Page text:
And XI isn't one of the longer piano pieces .. VI, X, XII, XV (these are over 20 minutes) & XIII (is over 30). Then you have XIX for synthesizer and electronic music that hasn't been released or premiered yet, that one would be ca.35 minutes. Here is a good performance of XI .. 

<a href="http://www.youtube.com/v/UmCT69F03wo" target="_blank" class="new_win">http://www.youtube.com/v/UmCT69F03wo</a>

Listening to this beauty this morning .. (on disc, crystalline sound quality)

<a href="http://www.youtube.com/v/Q-niHswSgug" target="_blank" class="new_win">http://www.youtube.com/v/Q-niHswSgug</a>


Indeed, the video and Kontarsky are different. I could hear familiar snippets here and there between the two,... the video @7mins., Kontarsky @14mins.,...

I 'had it on' for about 3-4 times, but that was just enough to pick up some patterns from the video (like the trill). OK, so, I didn't know that this piece was as flexible as Boulez, or more so, or what. I'll continue on.

eyeresist

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Re: Stockhausen's Spaceship
« Reply #467 on: May 06, 2012, 09:45:55 PM »
- As mentioned in the wiki, the tempo, mode of attach and dynamic level are indicated at the end of a fragment and dictate how the next one should be played. This is the aspect that Boulez had reservations about, since each fragment is therefore not 'stable'.

I find this method of randomising approach much more interesting than the structural aspect - it really elevates the element of "interpretation"!

snyprrr

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Re: Stockhausen's Spaceship
« Reply #468 on: May 07, 2012, 06:34:30 AM »
I have the magnifying glass and will follow the score! ;) ;D

Offline k a rl h e nn i ng

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Re: Stockhausen's Spaceship
« Reply #469 on: May 07, 2012, 06:59:05 AM »
I have the magnifying glass telescope and will follow the score! ;) ;D

Corrigendum ; )
Karl Henning, Ph.D.
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nor in competing for the favor of wayward friends.
His only competition was with himself. — Françoise Gilot

snyprrr

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Re: Stockhausen's Spaceship
« Reply #470 on: May 08, 2012, 08:02:19 PM »
So, I've been going between the KS and the Boulez. After listening to KS a few times, I put in the Boulez 3, and huh, he's certainly using a whole lot less actual notes than KS. Boulez is like making a porcelain vase, whilst KS is written avant-garde piano music.

Still, Boulez has some ear tickling, but I was surprised how laid back it sounded next to the 11th. He seems to be only working with no more than a handful of notes at a time, with no acrobatics of real fireworks. Huh!


snyprrr

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Re: Stockhausen's Spaceship
« Reply #471 on: May 08, 2012, 08:03:58 PM »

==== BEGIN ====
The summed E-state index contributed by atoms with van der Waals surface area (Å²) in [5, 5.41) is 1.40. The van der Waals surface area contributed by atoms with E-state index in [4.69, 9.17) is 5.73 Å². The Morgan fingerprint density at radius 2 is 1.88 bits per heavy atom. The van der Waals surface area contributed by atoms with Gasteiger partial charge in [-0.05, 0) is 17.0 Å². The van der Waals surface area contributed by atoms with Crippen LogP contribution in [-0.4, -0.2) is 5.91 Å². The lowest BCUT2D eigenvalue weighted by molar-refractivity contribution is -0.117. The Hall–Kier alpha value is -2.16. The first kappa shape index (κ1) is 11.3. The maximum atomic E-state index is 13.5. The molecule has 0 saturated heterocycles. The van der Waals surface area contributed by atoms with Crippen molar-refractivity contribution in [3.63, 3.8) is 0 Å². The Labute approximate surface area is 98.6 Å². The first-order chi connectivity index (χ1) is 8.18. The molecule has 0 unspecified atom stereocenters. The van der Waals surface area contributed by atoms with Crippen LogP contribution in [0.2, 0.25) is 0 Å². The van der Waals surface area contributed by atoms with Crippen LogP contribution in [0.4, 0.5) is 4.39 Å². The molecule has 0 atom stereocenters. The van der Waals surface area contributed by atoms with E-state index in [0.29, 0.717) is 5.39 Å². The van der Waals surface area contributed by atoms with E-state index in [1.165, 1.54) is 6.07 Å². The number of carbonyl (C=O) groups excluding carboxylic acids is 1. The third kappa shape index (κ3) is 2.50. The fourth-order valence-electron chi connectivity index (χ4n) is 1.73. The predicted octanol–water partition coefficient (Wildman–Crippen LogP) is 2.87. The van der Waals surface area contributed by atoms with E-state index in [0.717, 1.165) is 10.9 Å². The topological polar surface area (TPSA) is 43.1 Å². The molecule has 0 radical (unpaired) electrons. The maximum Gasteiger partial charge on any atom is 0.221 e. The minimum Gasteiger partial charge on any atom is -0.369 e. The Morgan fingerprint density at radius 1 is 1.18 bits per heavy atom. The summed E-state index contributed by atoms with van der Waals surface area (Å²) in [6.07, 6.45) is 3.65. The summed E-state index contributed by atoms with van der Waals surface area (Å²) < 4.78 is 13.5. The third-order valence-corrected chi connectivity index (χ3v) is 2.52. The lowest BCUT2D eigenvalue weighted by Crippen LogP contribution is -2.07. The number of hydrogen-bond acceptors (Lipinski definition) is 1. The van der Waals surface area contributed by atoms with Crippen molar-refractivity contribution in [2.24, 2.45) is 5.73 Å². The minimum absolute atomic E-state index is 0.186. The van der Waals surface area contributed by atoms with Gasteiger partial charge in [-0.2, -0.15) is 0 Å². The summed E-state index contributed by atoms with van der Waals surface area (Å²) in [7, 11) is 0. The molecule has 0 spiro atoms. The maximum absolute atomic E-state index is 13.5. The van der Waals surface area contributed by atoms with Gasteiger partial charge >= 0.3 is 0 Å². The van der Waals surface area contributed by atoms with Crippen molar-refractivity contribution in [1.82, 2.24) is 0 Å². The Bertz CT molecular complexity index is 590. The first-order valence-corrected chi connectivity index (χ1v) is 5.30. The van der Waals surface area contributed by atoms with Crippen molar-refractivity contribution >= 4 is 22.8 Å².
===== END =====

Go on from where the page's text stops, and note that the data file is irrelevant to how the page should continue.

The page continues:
Ahhhh - MUCH more listenable and constructive.  ^

 8)

Funny, that's the stuff I don't like.

snyprrr

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Re: Stockhausen's Spaceship
« Reply #472 on: May 10, 2012, 06:29:20 AM »
<a href="http://www.youtube.com/v/vdIe2CrorMM" target="_blank" class="new_win">http://www.youtube.com/v/vdIe2CrorMM</a>

That is definitely not my cup of tea.

Offline Lisztianwagner

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Re: Stockhausen's Spaceship
« Reply #473 on: May 10, 2012, 12:49:10 PM »
<a href="http://www.youtube.com/v/JUmAK9744hA" target="_blank" class="new_win">http://www.youtube.com/v/JUmAK9744hA</a>

Zyklus is a very brilliant work, very impressive.
"Music is the electrical soil in which the spirit lives, thinks and invents." - Ludwig van Beethoven

snyprrr

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Re: Stockhausen's Spaceship
« Reply #474 on: May 11, 2012, 06:01:48 AM »
What about it, makes you have such a definite conclusion? Just curious.

I suppose I've lived a lifetime with those sounds (not in that piece, but, its influence) and those sounds just don't do anything for me anymore. I hear it, and I hear "the '50s" or "the 60s",... it just reminds me of Italian sci-fi movies,... I mean, I listened to it once, is that not enough to decide?

I suppose I have been totally jaded concerning E/A (at least the old school variety). I simply think any one of us (maybe not ANY) could cobble together something with all the tech we have. We can make in five minutes what took him however long to experiment with. I'm just not going to accept that I can't do that,... well, IF I were to do it, I would rather do something like Xenakis's Persepolis, sounds that all evoke a certain feeling. KS here evokes for me "computer music", and I just get caught up in the CONCEIT and can't "enjoy" the "music".

I don't have to like everything by KS, do I?  I mean, I don't care about The Beatles, so all this "groundbreaking" stuff doesn't faze me (again, I've lived THROUGH all this,... Stockhausen 's influence was right there in the TV commercials, sound effects,... ubiquitous,... so, I hear no trailblazing, I hear only the end result, and, I need MORE salt!!

I would love to take a musical dump, time travel to 1955, and see what Boulez, Nono, and Stockhausen would say. I mean, if a prankster did this, and convinced the Trio of the Emperor's New Clothes,... I wonder how silly one could make them look for accepting a giant musical turd as a Masterpiece. It's just my "theory", but I find it hysterical,... what if one played a later work by Boulez for him in 1955 and he said it was crap?